Education is another important field of museum practices today. Two papers addressed ethics in museum education. Nakou, a museum education specialist, analysed the educational role of museums as portrayed in relevant sections of the ICOM’s Code of Ethics. On the same track, Argyropoulos and her colleagues in the European Culture Project Witness the Past4 presented and discussed issues on the illicit trade of antiquities through museum educational programs for children in Cyprus, Egypt, Germany and Greece.
Museum duties regarding their information policies and copyright issues have also been tackled here. Petri addressed issues of reproductions and copyright in the digital age. Spinellis examined museums’ codes of ethics and offered an analysis of museum information duties and relevant ethical questions, situations and dilemmas.
Last but not least, we had three contributions on specific case studies: religious heritage in Mount Athos, a new exhibition in the Archaeological Museum of Ioannina (Greece) and a new museum in Jordan. Alexopoulos dealt with the sensitive issue of living religious heritage. He addressed the ethical dimensions of museum exhibition design and interpretation in the present-day monastic communities of the Holy Mount Athos. His paper consisted of a detailed account on the matter. Vasileiou presented the refurbishment of the Archaeological Museum of Ioannina, in north-western Greece, one of the many new and/or refurbished museums that opened in Greece in the first decade of the 21st century, where ethics in exhibition design and museum education are considered. Politis and Papaioannou discussed the recently-opened museum at the Lowest Place on Earth in Jordan. Their paper presented ethics-related issues and practices, such as looting of antiquities, the relation with the local community and inter-faith relations.
The most important conclusions that came out of this collection are that, first, more research is needed in the field of museum ethics. Museum ethics can be researched and studied from their theory to their connections with laws and practices. Second, we need specific case studies to address differences and trace commonalities, so that we assess the extent to which codes of ethics are useful in practice. Third, museum ethics have acquired new dimensions. Twenty-first-century challenges, such as new technologies, educational needs and demands, and information management, easy access and dissemination, have been added to the old ethical concerns, such as illicit trade and museum organisation. Information management is probably the top priority in museum ethics research, because of the great increase of information in a short span of time.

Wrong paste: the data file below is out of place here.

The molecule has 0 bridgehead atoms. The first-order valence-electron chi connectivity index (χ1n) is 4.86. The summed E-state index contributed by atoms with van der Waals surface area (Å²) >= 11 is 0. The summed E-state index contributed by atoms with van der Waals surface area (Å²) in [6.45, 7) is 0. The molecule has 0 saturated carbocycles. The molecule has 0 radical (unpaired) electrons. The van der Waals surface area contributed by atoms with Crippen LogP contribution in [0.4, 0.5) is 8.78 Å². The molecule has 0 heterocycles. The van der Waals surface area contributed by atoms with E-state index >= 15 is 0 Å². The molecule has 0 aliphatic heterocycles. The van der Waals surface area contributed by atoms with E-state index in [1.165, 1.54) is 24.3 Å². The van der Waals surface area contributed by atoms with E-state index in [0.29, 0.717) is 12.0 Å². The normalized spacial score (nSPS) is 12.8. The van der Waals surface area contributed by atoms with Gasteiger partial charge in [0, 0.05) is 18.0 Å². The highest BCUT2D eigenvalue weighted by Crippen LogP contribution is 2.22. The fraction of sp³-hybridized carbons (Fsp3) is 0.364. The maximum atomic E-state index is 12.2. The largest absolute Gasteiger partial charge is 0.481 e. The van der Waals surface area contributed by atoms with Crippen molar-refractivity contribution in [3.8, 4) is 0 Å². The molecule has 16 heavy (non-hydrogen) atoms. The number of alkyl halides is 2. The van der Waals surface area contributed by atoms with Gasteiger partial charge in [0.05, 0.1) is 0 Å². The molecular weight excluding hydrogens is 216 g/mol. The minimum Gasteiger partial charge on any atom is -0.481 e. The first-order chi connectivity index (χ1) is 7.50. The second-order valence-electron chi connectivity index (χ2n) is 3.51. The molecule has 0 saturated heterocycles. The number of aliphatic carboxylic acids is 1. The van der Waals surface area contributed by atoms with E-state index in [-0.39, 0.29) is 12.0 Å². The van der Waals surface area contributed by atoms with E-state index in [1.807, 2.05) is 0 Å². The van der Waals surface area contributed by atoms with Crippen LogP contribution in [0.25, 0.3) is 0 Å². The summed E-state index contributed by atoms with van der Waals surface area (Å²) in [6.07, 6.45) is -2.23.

Looking into the future, we still need to address urgent old ethical as well as very practical matters, such as the illicit trade of antiquities and monuments at risk owed to wars, natural disasters, environmental damages and political decisions. This is a priority in both the fields of museum ethics and applied museology. Last but not least, through discussion on museum ethics we can derive frameworks and guidelines in terms of policies, strategies and practices that will help us assess the museum’s social role and dimensions in given societies and circumstances. To that end, museum professionals, governing bodies, cultural institutions, universities and research centres can contribute.
Before readers explore this collection of papers in more detail, I would like to extend a warm thanks to the organisers, supporting institutions and participants at the ICIL 2011. I particularly thank Anastasia Sali, Rector of the Ionian University and Professor of Museology, who assisted in the organisation of the Museum Ethics session and kindly offered one of her drawings to promote this publication (figure 1). I also thank the authors whose texts feature in this special collection of papers and the staff of the Journal of Conservation & Museum Studies (JCMS). Some time lapsed until the papers were edited and finalised. During the 7th World Archaeology Congress held in Jordan at the beginning of 2013, I met Anastasia Sakellariadi, managing editor of JCMS, who encouraged me to publish these papers in the Journal as a special collection. So last, but not least, a very special thank you to Anastasia Sakellariadi for her extraordinary support and invaluable assistance in making this publication a reality.